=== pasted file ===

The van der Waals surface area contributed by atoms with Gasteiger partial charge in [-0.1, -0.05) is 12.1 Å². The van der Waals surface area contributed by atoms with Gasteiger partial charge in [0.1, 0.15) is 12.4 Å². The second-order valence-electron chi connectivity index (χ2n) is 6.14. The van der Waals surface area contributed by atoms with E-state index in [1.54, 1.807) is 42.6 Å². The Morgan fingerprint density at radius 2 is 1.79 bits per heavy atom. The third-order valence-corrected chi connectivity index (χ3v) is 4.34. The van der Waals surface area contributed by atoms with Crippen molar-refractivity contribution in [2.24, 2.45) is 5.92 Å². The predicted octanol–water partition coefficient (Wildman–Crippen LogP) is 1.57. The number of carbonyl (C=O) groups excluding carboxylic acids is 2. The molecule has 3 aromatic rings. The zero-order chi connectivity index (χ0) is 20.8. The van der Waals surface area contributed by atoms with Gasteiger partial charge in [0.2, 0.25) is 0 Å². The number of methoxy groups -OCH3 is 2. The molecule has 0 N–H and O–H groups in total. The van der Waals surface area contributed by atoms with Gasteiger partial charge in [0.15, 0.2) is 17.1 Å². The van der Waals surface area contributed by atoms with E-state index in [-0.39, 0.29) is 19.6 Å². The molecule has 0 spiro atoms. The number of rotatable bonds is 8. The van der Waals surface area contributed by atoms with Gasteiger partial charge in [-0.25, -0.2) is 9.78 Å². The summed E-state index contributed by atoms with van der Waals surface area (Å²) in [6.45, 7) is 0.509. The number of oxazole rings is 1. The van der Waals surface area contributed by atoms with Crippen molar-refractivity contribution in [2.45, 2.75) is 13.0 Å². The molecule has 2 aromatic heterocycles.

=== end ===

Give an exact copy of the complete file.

The van der Waals surface area contributed by atoms with Gasteiger partial charge in [-0.1, -0.05) is 12.1 Å². The van der Waals surface area contributed by atoms with Gasteiger partial charge in [0.1, 0.15) is 12.4 Å². The second-order valence-electron chi connectivity index (χ2n) is 6.14. The van der Waals surface area contributed by atoms with E-state index in [1.54, 1.807) is 42.6 Å². The Morgan fingerprint density at radius 2 is 1.79 bits per heavy atom. The third-order valence-corrected chi connectivity index (χ3v) is 4.34. The van der Waals surface area contributed by atoms with Crippen molar-refractivity contribution in [2.24, 2.45) is 5.92 Å². The predicted octanol–water partition coefficient (Wildman–Crippen LogP) is 1.57. The number of carbonyl (C=O) groups excluding carboxylic acids is 2. The molecule has 3 aromatic rings. The zero-order chi connectivity index (χ0) is 20.8. The van der Waals surface area contributed by atoms with Gasteiger partial charge in [0.2, 0.25) is 0 Å². The number of methoxy groups -OCH3 is 2. The molecule has 0 N–H and O–H groups in total. The van der Waals surface area contributed by atoms with Gasteiger partial charge in [0.15, 0.2) is 17.1 Å². The van der Waals surface area contributed by atoms with E-state index in [-0.39, 0.29) is 19.6 Å². The molecule has 0 spiro atoms. The number of rotatable bonds is 8. The van der Waals surface area contributed by atoms with Gasteiger partial charge in [-0.25, -0.2) is 9.78 Å². The summed E-state index contributed by atoms with van der Waals surface area (Å²) in [6.45, 7) is 0.509. The number of oxazole rings is 1. The van der Waals surface area contributed by atoms with Crippen molar-refractivity contribution in [2.45, 2.75) is 13.0 Å². The molecule has 2 aromatic heterocycles.